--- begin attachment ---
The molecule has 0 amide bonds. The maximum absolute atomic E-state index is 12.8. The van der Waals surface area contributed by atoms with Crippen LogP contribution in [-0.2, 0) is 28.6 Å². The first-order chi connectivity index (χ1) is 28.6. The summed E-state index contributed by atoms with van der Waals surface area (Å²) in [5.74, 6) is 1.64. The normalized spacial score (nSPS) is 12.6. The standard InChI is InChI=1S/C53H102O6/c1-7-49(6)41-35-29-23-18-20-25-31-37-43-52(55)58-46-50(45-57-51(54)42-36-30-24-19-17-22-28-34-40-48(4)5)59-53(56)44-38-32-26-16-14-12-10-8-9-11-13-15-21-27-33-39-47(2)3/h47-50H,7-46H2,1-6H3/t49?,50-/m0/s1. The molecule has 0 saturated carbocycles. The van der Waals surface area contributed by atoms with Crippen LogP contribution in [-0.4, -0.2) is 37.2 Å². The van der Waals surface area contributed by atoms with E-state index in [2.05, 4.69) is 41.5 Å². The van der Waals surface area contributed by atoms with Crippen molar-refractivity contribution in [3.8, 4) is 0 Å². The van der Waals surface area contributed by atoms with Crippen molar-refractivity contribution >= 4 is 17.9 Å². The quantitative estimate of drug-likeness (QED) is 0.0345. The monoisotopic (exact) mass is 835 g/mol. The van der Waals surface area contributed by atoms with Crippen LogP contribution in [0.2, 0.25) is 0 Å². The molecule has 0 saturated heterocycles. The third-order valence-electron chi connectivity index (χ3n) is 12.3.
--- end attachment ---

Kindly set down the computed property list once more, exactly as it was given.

The molecule has 0 amide bonds. The maximum absolute atomic E-state index is 12.8. The van der Waals surface area contributed by atoms with Crippen LogP contribution in [-0.2, 0) is 28.6 Å². The first-order chi connectivity index (χ1) is 28.6. The summed E-state index contributed by atoms with van der Waals surface area (Å²) in [5.74, 6) is 1.64. The normalized spacial score (nSPS) is 12.6. The standard InChI is InChI=1S/C53H102O6/c1-7-49(6)41-35-29-23-18-20-25-31-37-43-52(55)58-46-50(45-57-51(54)42-36-30-24-19-17-22-28-34-40-48(4)5)59-53(56)44-38-32-26-16-14-12-10-8-9-11-13-15-21-27-33-39-47(2)3/h47-50H,7-46H2,1-6H3/t49?,50-/m0/s1. The molecule has 0 saturated carbocycles. The van der Waals surface area contributed by atoms with Crippen LogP contribution in [-0.4, -0.2) is 37.2 Å². The van der Waals surface area contributed by atoms with E-state index in [2.05, 4.69) is 41.5 Å². The van der Waals surface area contributed by atoms with Crippen molar-refractivity contribution in [3.8, 4) is 0 Å². The van der Waals surface area contributed by atoms with Crippen molar-refractivity contribution >= 4 is 17.9 Å². The quantitative estimate of drug-likeness (QED) is 0.0345. The monoisotopic (exact) mass is 835 g/mol. The van der Waals surface area contributed by atoms with Crippen LogP contribution in [0.2, 0.25) is 0 Å². The molecule has 0 saturated heterocycles. The third-order valence-electron chi connectivity index (χ3n) is 12.3.